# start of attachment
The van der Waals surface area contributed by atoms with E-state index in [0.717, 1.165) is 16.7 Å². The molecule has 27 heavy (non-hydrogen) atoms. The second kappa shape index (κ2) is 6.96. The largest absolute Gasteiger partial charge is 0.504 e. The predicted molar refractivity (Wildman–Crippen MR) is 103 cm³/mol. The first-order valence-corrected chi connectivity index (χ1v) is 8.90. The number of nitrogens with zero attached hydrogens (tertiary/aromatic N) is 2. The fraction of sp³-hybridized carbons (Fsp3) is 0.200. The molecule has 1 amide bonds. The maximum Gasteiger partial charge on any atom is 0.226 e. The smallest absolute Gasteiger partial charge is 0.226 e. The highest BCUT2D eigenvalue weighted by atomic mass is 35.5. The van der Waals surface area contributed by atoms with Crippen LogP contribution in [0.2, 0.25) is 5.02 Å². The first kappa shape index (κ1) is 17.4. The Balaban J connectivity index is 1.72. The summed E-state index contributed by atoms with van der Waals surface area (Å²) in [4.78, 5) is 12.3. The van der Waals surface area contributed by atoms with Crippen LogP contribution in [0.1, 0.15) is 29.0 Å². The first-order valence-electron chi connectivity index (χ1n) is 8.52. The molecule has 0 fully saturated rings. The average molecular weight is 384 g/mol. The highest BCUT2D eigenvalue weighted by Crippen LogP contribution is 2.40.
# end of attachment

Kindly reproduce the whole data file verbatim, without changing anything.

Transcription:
The van der Waals surface area contributed by atoms with E-state index in [0.717, 1.165) is 16.7 Å². The molecule has 27 heavy (non-hydrogen) atoms. The second kappa shape index (κ2) is 6.96. The largest absolute Gasteiger partial charge is 0.504 e. The predicted molar refractivity (Wildman–Crippen MR) is 103 cm³/mol. The first-order valence-corrected chi connectivity index (χ1v) is 8.90. The number of nitrogens with zero attached hydrogens (tertiary/aromatic N) is 2. The fraction of sp³-hybridized carbons (Fsp3) is 0.200. The molecule has 1 amide bonds. The maximum Gasteiger partial charge on any atom is 0.226 e. The smallest absolute Gasteiger partial charge is 0.226 e. The highest BCUT2D eigenvalue weighted by atomic mass is 35.5. The van der Waals surface area contributed by atoms with Crippen LogP contribution in [0.2, 0.25) is 5.02 Å². The first kappa shape index (κ1) is 17.4. The Balaban J connectivity index is 1.72. The summed E-state index contributed by atoms with van der Waals surface area (Å²) in [4.78, 5) is 12.3. The van der Waals surface area contributed by atoms with Crippen LogP contribution in [0.1, 0.15) is 29.0 Å². The first-order valence-electron chi connectivity index (χ1n) is 8.52. The molecule has 0 fully saturated rings. The average molecular weight is 384 g/mol. The highest BCUT2D eigenvalue weighted by Crippen LogP contribution is 2.40.